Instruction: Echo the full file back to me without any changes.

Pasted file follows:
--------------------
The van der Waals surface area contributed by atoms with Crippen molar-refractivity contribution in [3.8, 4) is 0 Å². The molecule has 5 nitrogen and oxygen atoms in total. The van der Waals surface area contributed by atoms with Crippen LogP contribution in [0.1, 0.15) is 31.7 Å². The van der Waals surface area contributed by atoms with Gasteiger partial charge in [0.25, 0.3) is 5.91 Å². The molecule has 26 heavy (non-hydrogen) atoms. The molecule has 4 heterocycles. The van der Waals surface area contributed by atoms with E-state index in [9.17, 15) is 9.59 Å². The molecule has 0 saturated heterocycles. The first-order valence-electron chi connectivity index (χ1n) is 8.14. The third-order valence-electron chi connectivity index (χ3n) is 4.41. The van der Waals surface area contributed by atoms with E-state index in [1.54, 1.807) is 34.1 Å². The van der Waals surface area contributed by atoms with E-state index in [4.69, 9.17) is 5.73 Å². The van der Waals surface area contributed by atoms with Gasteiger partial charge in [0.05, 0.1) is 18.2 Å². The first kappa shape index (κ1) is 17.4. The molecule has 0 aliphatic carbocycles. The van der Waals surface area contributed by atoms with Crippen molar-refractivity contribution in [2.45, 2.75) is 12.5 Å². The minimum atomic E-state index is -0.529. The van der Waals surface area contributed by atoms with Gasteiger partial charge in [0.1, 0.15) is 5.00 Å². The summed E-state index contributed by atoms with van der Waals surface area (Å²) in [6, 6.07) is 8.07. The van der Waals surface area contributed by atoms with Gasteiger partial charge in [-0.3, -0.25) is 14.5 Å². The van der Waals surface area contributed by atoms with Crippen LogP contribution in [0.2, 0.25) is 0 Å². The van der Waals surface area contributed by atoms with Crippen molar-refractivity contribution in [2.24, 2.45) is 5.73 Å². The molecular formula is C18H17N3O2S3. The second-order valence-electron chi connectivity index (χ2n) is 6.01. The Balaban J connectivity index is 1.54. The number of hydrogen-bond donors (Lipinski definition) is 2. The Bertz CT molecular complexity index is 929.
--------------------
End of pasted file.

The van der Waals surface area contributed by atoms with Crippen molar-refractivity contribution in [3.8, 4) is 0 Å². The molecule has 5 nitrogen and oxygen atoms in total. The van der Waals surface area contributed by atoms with Crippen LogP contribution in [0.1, 0.15) is 31.7 Å². The van der Waals surface area contributed by atoms with Gasteiger partial charge in [0.25, 0.3) is 5.91 Å². The molecule has 26 heavy (non-hydrogen) atoms. The molecule has 4 heterocycles. The van der Waals surface area contributed by atoms with E-state index in [9.17, 15) is 9.59 Å². The molecule has 0 saturated heterocycles. The first-order valence-electron chi connectivity index (χ1n) is 8.14. The third-order valence-electron chi connectivity index (χ3n) is 4.41. The van der Waals surface area contributed by atoms with E-state index in [1.54, 1.807) is 34.1 Å². The van der Waals surface area contributed by atoms with E-state index in [4.69, 9.17) is 5.73 Å². The van der Waals surface area contributed by atoms with Gasteiger partial charge in [0.05, 0.1) is 18.2 Å². The first kappa shape index (κ1) is 17.4. The molecule has 0 aliphatic carbocycles. The van der Waals surface area contributed by atoms with Crippen molar-refractivity contribution in [2.45, 2.75) is 12.5 Å². The minimum atomic E-state index is -0.529. The van der Waals surface area contributed by atoms with Gasteiger partial charge in [0.1, 0.15) is 5.00 Å². The summed E-state index contributed by atoms with van der Waals surface area (Å²) in [6, 6.07) is 8.07. The van der Waals surface area contributed by atoms with Gasteiger partial charge in [-0.3, -0.25) is 14.5 Å². The van der Waals surface area contributed by atoms with Crippen LogP contribution in [0.2, 0.25) is 0 Å². The van der Waals surface area contributed by atoms with Crippen molar-refractivity contribution in [2.24, 2.45) is 5.73 Å². The molecular formula is C18H17N3O2S3. The second-order valence-electron chi connectivity index (χ2n) is 6.01. The Balaban J connectivity index is 1.54. The number of hydrogen-bond donors (Lipinski definition) is 2. The Bertz CT molecular complexity index is 929.